In the world of packaging, less is often more, and the simplest solutions appear to be the best. Take a pallet for an example. The pallet is a simple flat structure used as a base for the unitization of the products in a supply chain. The MH1-2016 standard defines the pallet as a “portable, horizontal, rigid, composite platform used as a base for assembling, storing, stacking, handling and transporting goods as a unit load; often equipped with a superstructure.”
Pallets are used for stacking, storing, protecting, and transporting materials, and they are being handled by forklifts, pallet jacks or conveyors. The pallet is the most common base of the unit load. Goods are stacked on top of it, usually secured with stretch wrap, strapping, shrink wrap, adhesive tapes, pallet collar, or other means of stabilization.
Reuse of pallets provides a lower cost per transportation and less impact on the environment, which is why we always recommend investing in a better quality pallet that will last longer, providing a lower cost per use rather than cheaper alternatives.
Pallets can be made from several types of materials. The first solution is wood, providing an excellent value in terms of price and performance. It is stiff, easily shaped into various sizes, and most of all – affordable. Other materials are also appreciated, mostly because they don’t fall under ISPM 15 requirements. Plastic pallets are valued for their durability and ease of cleaning. Paper pallets are used because of their cleanliness, light-weight, and ease of recycling. Wood composite pallets are also excluded from ISPM 15 requirements and they provide a stiff, reasonably priced product which can be easily recycled. Metal pallets are also being used, especially in applications where pallet strength and durability is required.
Pallets can bring substantial improvements to transportation and stacking logistics, but manual placement of merchandise along the pallet is time-consuming and stressful for the workers, which is why various automated palletizing solutions and systems are being used instead.
A Palletizer is a machine which automatically stacks cases of goods or products onto a pallet.
The first mechanized Palletizer was designed, built, and installed in 1948 by a company formerly known as Lamson Corp.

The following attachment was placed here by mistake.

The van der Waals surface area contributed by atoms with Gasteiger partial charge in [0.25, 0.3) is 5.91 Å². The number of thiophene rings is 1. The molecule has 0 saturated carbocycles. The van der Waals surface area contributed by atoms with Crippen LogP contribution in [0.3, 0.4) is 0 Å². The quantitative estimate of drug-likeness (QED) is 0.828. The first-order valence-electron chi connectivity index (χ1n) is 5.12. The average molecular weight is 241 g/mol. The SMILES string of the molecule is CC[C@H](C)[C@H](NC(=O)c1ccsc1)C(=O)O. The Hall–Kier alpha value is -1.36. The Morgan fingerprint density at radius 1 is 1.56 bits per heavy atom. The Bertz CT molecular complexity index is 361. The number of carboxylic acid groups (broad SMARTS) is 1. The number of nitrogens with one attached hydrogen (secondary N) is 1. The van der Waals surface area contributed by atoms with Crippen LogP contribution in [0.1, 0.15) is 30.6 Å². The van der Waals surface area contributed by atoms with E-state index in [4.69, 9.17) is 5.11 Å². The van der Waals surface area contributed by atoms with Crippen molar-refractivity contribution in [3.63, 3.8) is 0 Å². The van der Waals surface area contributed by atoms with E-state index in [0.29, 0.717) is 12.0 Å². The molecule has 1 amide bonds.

The first type of mechanized Palletizer was the row-forming Palletizer which appeared in the early 1950s. In row-forming palletizing applications, loads are first arranged on a row forming area. Then, they are moved to a different area where layers are formed. This process repeats until a full layer of goods and products are ready to be placed onto a pallet.
In the 1970s, higher speeds were required for palletizing, thus the in-line Palletizer was launched. This Palletizer type uses a continuous motion flow divider that guides the cases of products into the desired area on the layer forming platform.
Robotic palletizers were introduced in the early 1980s. The key part of these Palletizers is a robotic arm, and end of arm tool (end effector) used to pick up the product from a conveyor or layer table and position it onto a pallet. Robotic Palletizers are being used in many industries including food processing, manufacturing, and shipping. Various end-of-arm-tools provide flexibility and different types of robot palletization. For instance, bag grippers grab an item and support it on the bottom, while suction and magnetic grippers handle more ridged items and grip them from the top.
We are sure that you have already embraced the use of pallets for shipping and stacking of your products, but do you have an appropriate palletizing solution? Make certain to check Tetristack Robotic Palletizers by Nortech Packaging, built to fit your needs and your floor space.